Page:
Quarter of nine. Thanks to the holiday, the road workers had a day off so I could get to the store okay. I saw a driver taking a terrible chance crossing Maxwell Road. If he had misjudged by only a second then he would have been T boned in the middle of the intersection. I’m actually glad that I don’t drive a car anymore. It’s just too dangerous, and people in their cars are so impersonal with others; so selfish and competitive… It seems like forever since we’ve seen the sun in the sky. Cathy said it’s taking a break. I do see a band of peach on the east horizon. Does the human world assimilate to the landscape or the other way around? Shakespeare believed that nature is sympathetic to affairs in the social world; for instance the thunderstorm in King Lear the night Cordelia dies. The Renaissance was an amazing phenomenon. Even more amazing if we could revive it and be reborn as before. 

Morpheus

Six ten.

Another hot one is predicted for today. Think I’ll stay home from church yet again. The reading I did of Shakespeare during the night got me reflecting on collectivism in a new way. Autolycus as a character in The Winter’s Tale is a fly in the ointment, and by nature he is unlikable with his dishonest purse cutting and bawdy songs. It makes me compare his role in the play to my own place in the church and the community. And seeing myself in this light, I don’t really like my image. Funny how reading a good book can make you self aware.

Seven thirty. The store was supposed to be open at seven, but when I arrived, no one was there and the doors were locked up. I’ve never seen this happen before at Community Market, a total failure to show up. So I crossed the street to the espresso hut and bought a raspberry tea from the pretty girl and came home. I can’t speculate what happened to Heather this morning. I only know she didn’t show up to open the store today… I’m still contemplating going to Our Redeemer for Sunday worship. It’s a very long walk there, and Aesop won’t be happy about my absence. I’ll leave it to the last minute to decide… Band practice was such a disaster yesterday that I won’t make an Orpheus post this time. My mates were too stoned and drunk to be able to play their instruments, let alone think and make sense in speech. I was terribly embarrassed. Maybe in this case it’s two strikes and you’re out. I wasted my time yesterday with these bozos. I just want to make music, while the others make music secondary to the drugs… Church is looking better and better as I think about it…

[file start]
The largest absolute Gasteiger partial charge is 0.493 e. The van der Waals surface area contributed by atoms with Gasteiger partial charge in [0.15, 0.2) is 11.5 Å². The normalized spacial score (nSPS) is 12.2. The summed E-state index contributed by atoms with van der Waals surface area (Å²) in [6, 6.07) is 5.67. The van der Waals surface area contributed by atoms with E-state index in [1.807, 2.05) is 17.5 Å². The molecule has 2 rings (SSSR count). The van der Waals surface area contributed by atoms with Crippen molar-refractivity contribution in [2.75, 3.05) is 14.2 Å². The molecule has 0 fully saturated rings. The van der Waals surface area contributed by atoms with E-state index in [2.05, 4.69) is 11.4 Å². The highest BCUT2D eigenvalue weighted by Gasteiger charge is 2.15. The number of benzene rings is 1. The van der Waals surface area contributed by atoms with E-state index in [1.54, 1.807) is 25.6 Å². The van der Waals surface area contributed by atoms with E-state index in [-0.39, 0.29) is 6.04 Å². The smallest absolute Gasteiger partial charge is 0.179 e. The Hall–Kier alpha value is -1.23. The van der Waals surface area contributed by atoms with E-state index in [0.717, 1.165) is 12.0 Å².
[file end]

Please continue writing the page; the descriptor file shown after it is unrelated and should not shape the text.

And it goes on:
As the Romans Do

Quarter of six.

The store will open shortly. I need my morning tea for a pick me up. I feel tired and sore from what I did yesterday. Think I’ll just go ahead and go now…

Quarter of seven. Michelle and the guy from the dairy were tallying items ordered against those received when I walked in. I headed straight for the dog treats, then got the usual stuff for me. Even as I write, Aesop has fallen back to sleep. It’s been an oddball week for us both, but on the other hand there’s no normal anymore. If we practice tomorrow, it’ll be earlier in the day due to the expected heat. The times today are very hard for everybody. Ron said a couple of times that he anticipates a revival of Roman decadence and hedonism to compensate for the pandemic. I wouldn’t mind that, actually. The world doesn’t get enough of the joy of living. Seize the day before the day seizes us. Somewhere, unpublished, a few people are probably doing audacious things, like having dangerous liaisons, staking everything and going for broke. According to smart writers like James Joyce, pursuing passion is the right thing to do. Right now, the world is in a state of paralysis little different from his Dublin a century ago… I think that people nowadays have spiritualized themselves out of living a fulfilling life in the here and now. What will it take to shake us awake?

Eight o’clock. So I hope Ron is right about the Roman revival. I didn’t read Edward Gibbon, but I know his thrust. Decadent morals brought about the collapse of the Roman Empire, therefore any civilization needs a measure of rational restraint to ensure its longevity. However, Shakespeare suggested that order is restored after people take a good holiday…